It goes without saying (but I’ll say it anyway), you can’t bake well if you don’t have the right equipment.  Beyond measuring cups and spoons, spatulas, bowls, a fridge and an oven, there are a few tools that are essential to my success as a cookie baker.

  • Flat cookie sheets without sides.  I’ve tried all kinds of cookie sheets.  Hands down, I get the best results with the flat, sideless variety.  Cookies bake evenly and are so easy to put on and take off the sheets.   (Note: I have no preference for color or surface type because of my next tool.)
  • Parchment paper.  What a miracle worker!  It’s the perfect non-stick surface for any type of cookie (except maybe spritz that need a sticky surface) and can be used on any cookie sheet.  Because of its light color, cookie bottoms don’t brown too much.  And, it can be re-used and makes clean-up a breeze.
  • A variety of scoops.  Drop cookies became infinitely easier to manage when varying sizes of ice cream scoops were introduced.  I bought my scoops from Pampered Chef years ago; I use them all the time because drop cookies are my go-to type of cookie and they are still going strong.  Using scoops increases the efficiency of the cookie baking process and the uniformity of the size of the cookies.  It’s a win-win, really.  I can make the cookies faster and they look better.
  • KitchenAid Mixer. It’s my BFF when I’m baking.  It does the heavy work of creaming the butter and sugars while I combine the dry ingredients and then tirelessly mixes everything together.  I waited a long time to purchase my royal blue powerhouse.  Although my kids missed having two beaters to lick at first, I have never looked back.
  • Large cooling racks.  Cookies need to cool completely before they are stored. They also need to get off the baking sheets so that more cookie dough can fulfill its destiny.   Large cooling racks = more cookies cooling at one time = efficiency.

Best Practices

  • Read the whole recipe before you start and then follow. every. step.  Why?  See below.
  • Measure ingredients exactly.  Although baking seems like magic (and I’d still argue that some magic is involved), it’s really about chemistry.  For the chemistry to do what it’s supposed to do, you need to follow the directions and measure ingredients accurately.  Period.  End of story.  Non-negotiable.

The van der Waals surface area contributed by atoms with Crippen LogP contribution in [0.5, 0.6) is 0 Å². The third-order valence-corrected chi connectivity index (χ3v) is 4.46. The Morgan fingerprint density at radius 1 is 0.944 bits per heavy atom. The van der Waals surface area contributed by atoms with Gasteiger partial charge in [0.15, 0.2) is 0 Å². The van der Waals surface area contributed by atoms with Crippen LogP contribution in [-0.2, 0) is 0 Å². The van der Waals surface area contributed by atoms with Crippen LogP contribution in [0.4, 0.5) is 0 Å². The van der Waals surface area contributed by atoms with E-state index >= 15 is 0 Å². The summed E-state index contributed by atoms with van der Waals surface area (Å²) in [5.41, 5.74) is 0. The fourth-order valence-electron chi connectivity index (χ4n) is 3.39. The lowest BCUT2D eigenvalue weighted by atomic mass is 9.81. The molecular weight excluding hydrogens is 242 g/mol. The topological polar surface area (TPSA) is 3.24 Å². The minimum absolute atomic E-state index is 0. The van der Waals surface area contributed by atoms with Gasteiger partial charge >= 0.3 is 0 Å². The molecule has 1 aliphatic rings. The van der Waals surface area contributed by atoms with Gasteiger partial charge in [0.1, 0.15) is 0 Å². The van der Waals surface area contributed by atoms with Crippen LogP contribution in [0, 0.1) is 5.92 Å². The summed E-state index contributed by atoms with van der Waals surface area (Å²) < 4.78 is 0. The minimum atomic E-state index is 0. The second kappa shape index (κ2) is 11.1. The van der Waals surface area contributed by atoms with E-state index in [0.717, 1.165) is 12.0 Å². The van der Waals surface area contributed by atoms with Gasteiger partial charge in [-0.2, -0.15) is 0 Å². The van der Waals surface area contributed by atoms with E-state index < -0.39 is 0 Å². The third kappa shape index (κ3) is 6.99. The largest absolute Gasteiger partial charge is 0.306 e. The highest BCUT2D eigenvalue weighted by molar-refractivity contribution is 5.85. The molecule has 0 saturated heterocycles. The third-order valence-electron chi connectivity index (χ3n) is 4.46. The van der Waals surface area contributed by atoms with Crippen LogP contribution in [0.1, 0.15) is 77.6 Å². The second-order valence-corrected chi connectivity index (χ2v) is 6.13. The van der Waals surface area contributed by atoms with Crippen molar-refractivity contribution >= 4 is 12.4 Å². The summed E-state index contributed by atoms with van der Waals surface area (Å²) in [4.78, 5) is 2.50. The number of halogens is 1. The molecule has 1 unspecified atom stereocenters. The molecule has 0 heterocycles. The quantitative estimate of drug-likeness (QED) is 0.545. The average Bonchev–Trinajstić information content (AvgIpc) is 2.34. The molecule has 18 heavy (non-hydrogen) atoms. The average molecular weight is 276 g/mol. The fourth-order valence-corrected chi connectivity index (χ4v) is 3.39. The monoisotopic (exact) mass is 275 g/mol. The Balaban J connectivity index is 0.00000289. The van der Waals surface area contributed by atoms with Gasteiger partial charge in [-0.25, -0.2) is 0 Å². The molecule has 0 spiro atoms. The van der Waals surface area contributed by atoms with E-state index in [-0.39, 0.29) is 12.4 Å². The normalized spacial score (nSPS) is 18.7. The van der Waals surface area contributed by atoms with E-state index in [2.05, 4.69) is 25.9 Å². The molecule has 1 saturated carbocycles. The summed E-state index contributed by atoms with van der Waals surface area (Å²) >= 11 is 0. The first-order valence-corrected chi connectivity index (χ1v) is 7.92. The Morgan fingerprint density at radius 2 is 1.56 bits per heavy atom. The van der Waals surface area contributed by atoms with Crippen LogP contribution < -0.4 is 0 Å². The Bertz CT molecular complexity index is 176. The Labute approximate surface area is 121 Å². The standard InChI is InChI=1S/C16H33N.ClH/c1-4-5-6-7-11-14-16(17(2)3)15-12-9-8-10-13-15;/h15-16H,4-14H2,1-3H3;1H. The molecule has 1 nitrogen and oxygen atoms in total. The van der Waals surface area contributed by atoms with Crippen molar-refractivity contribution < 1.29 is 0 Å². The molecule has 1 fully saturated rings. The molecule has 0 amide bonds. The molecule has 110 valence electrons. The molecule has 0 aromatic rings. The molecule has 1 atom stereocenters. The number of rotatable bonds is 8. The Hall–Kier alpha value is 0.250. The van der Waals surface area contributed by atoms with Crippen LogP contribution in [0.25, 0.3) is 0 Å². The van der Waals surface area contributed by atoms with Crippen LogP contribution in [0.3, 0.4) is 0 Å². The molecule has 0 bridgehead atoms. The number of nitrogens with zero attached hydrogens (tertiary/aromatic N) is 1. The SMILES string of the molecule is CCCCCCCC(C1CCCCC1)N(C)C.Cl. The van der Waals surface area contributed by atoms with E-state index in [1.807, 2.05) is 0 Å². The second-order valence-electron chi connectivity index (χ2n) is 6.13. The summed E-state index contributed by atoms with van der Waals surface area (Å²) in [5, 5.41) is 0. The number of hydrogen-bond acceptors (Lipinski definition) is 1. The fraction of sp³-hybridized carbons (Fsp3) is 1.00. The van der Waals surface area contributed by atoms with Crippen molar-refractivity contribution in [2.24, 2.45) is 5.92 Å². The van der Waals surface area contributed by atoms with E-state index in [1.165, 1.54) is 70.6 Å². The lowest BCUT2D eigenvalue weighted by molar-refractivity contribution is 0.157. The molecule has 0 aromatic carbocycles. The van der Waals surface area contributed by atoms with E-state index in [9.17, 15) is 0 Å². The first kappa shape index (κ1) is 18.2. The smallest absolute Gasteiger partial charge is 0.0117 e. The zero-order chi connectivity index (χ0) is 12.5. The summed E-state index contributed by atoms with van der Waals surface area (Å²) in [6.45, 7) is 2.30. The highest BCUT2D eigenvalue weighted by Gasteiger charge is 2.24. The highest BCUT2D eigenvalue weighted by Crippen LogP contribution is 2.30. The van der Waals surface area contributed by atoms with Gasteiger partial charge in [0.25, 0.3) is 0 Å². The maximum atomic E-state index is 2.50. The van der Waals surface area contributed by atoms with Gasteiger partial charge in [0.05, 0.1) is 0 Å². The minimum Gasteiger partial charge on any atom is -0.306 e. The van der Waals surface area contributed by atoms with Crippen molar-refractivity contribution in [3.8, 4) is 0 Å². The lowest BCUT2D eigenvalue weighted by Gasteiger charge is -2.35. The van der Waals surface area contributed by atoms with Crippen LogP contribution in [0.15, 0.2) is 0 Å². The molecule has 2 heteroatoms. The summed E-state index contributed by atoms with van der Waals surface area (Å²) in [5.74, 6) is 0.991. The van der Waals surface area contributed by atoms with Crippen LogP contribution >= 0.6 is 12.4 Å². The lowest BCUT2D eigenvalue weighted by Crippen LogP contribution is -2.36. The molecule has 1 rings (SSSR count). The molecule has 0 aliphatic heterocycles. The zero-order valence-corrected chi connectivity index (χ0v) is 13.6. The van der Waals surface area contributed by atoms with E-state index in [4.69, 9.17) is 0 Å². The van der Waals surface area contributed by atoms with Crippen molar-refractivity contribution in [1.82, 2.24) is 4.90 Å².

• Allow butter to soften on the counter.  Yes, it takes time and some planning.  But,  on the counter, butter will soften evenly and to the appropriate temperature  every time.  This is very good for your cookies, so just do it.
  • Bring other ingredients to room temperature, too.  When all the guests at the party are warmed up,  they mingle with ease.  It works the same way with your cookie dough ingredients.  Let them warm up so they have a better chance of getting along.
  • Don’t cream the butter and sugar too long.  When butter is softened correctly, 2 to 2 1/2 minutes of creaming with the sugar should be just about perfect.  If you cream for a shorter time than that, the butter and sugar don’t emulsify properly.  Longer than 3 minutes and too much air is introduced into the dough.  Cookies will then rise extra high as they cook and then deflate when they cool.  Sad, deflated cookies are just… sad.  Do follow the recipe, though.  There may be a very good reason you need to cream the butter and sugar for 7 minutes.
  • When adding dry ingredients, only mix the dough until dry ingredients are completely incorporated, then stop.  Over-beating the dough after the flour has been added can active the gluten in the flour.  Instead of tender cookies that melt in your mouth, you’ll be chewing on hockey pucks.  Also, use the lowest setting on your mixer as you incorporate the dry ingredients for the same reason.  The best policy at this stage in the process is to treat your cookie dough with tender, loving care.
  • Don’t crowd the baking sheet.  Cookies need room to grow.  Make note of the spacing suggested in your recipe and follow it.  If no guidance is offered, 2 inches is usually a pretty safe buffer zone.  If you don’t want your cookies looking like conjoined twins, pay attention to spacing.
  • When making rolled cookies, keep everything as chilled as possible.  Making rolled cookies can quickly turn into a nightmare.  The trick is to keep everything cold so that dough keeps its shape and doesn’t stick to anything.  I divide my dough in half so I always have some dough in the refrigerator chilling while I’m working with the other half.  If you’re like me and don’t have a naturally cool marble surface to work on, keep your counter chilled with a gallon plastic bag full of ice when you aren’t working on it.  It also helps to chill the cookie cut-outs before they go in the oven; they keep their shape better while they bake.  Trust me, chilling reduces the exasperation level exponentially with cut-out cookies.

I’m going to wrap up this long-winded piece of advice now.  I’m always looking for ways to improving my baking skills.  Do you have any suggestions you’d like to add?  Gingerbread and spritz cookies still make me want to curse and pull my hair out in clumps so advice related to those cookies would be especially appreciated.  Happy baking!